Alan Dershowitz: Whoever told you that doesn't know what they're talking about.

Meghna Chakrabarti: It was a former U.S. attorney.

Alan Dershowitz: It doesn't matter. Then he's not telling you the truth.

Meghna Chakrabarti: It does matter. And then also, the main U.S. attorney's manual itself says a case should not be presented to a grand jury in a district unless the venue for the offense lies in that district. Implying that Robert Mueller's investigation may now include offenses potentially or allegedly occurring in the District of Columbia, and therefore he has to impanel the grand jury there.

Alan Dershowitz: Wrong. Wrong. Let's start with the first one, running out of time. Very simple. You file a one page statement ex-parte to the judge seeking an extension of the grand jury. Always granted. Never denied. That's number one. Number two. You want to impanel a second grand jury? You impanel a second grand jury. Grand juries don't matter. A grand jury will indict a ham sandwich if the prosecutor wants him to. A grand jury consists of 23 puppets sitting on 23 pieces of furniture that are moved around by the grand puppeteer, called the prosecutor. So it's not the grand jury that matters, it's the petit jury. So now let's turn to your venue. [That] could lie almost anywhere in the United States because the investigation involves whether or not Russia influenced the election ... It could have been in New York, it could have been in New Jersey, it could have been in Pennsylvania, it could have been in Virginia. It could have stayed in Virginia because once you have the venue over the core elements, then you can have the grand jury investigate other issues as well. Venue is very easy to establish in a federal case. So you're not getting, really, the correct responses. If this didn't involve Donald Trump, the same former U.S. attorneys would be giving you different answers. For me the test is always the shoe on the other foot. People say I'm standing up for Donald Trump — I would be doing exactly the same thing if Hillary Clinton had been indicted. If she had been elected president, the Republicans who control Congress and the Senate would be saying, "Lock her up, lock her up."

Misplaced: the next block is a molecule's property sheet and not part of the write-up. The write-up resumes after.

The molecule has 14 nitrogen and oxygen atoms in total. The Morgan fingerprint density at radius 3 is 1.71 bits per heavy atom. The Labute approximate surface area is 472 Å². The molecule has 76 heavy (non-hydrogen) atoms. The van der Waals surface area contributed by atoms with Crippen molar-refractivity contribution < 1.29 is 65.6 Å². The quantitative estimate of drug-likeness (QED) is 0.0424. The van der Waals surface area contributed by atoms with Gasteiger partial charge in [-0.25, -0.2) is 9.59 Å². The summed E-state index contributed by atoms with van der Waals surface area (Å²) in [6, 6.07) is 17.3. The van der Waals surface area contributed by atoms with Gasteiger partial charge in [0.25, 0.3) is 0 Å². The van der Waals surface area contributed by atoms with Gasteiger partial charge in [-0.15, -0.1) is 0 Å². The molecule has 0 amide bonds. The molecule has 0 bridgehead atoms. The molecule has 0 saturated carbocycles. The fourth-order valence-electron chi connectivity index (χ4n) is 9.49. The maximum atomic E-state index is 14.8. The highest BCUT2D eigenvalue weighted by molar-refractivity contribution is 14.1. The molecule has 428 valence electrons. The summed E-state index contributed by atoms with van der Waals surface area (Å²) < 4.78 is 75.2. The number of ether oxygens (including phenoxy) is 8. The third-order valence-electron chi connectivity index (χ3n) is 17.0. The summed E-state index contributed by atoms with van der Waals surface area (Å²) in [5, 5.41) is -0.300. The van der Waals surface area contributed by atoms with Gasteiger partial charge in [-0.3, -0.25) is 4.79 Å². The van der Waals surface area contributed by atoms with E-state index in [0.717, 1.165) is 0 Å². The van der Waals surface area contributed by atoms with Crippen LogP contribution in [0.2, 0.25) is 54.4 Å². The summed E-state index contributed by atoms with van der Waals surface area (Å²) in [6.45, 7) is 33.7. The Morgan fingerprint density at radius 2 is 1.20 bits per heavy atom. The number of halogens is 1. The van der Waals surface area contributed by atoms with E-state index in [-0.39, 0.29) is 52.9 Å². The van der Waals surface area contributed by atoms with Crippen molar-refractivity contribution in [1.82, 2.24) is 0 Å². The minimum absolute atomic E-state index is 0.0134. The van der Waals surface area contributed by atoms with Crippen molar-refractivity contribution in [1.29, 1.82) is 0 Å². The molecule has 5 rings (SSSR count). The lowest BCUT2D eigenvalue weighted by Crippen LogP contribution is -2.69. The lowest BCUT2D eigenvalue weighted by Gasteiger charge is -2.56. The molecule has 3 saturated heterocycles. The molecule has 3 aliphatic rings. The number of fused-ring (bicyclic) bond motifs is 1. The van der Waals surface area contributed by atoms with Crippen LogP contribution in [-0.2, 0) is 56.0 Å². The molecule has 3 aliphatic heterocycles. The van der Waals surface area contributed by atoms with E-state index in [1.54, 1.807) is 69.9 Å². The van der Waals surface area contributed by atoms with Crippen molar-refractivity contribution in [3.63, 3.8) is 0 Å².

Meghna Chakrabarti: And Professor, honestly, I would have been asking you the same questions.

Alan Dershowitz: No, you wouldn't have.

Meghna Chakrabarti: Actually, sir, I would have. A hundred percent.

Alan Dershowitz: I don't believe that, but let's get off your personality for one second and let's get to general people. So I would have been talking very hard about how we're expanding the criminal law, and how we shouldn't be going after Hillary Clinton, and all the people who today hate me would love me, and all the people who today love me would hate me. Because when it comes to partisan politics, everyone is a hypocrite. And all they care about is whether it hurts or helps them ... Is it good or bad for the Democrats? Is it good or bad for the Republicans? Is it good or bad for Jews, or good or bad for blacks, or is it good or bad for women? Is it good or bad for men? Is it good or bad for gays? That's the way people think about issues today. There is very little discussion of enduring principles.

Meghna Chakrabarti: There is a deeper issue I do want to ask you about. And you're pointing to it right now. These are not normal times. We are still in a period where the current president of the United States ... spent much of his campaign maligning the justice system. He has brought with him a chief adviser in Steve Bannon who has explicitly said part of his mission is to deconstruct the administrative state, to undermine what I consider fundamental aspects of our democratic system. Here we have, in you, one of the most prominent legal scholars in the country, assigning or impugning the special counsel and saying that there's politics going on here. And in a sense you are giving cover to theories that are now being peddled by Sean Hannity and Newt Gingrich, who also seek to politicize the justice system. Can you understand why people are concerned and outraged about this? Are you not concerned about the strength and fundamental integrity of the justice system?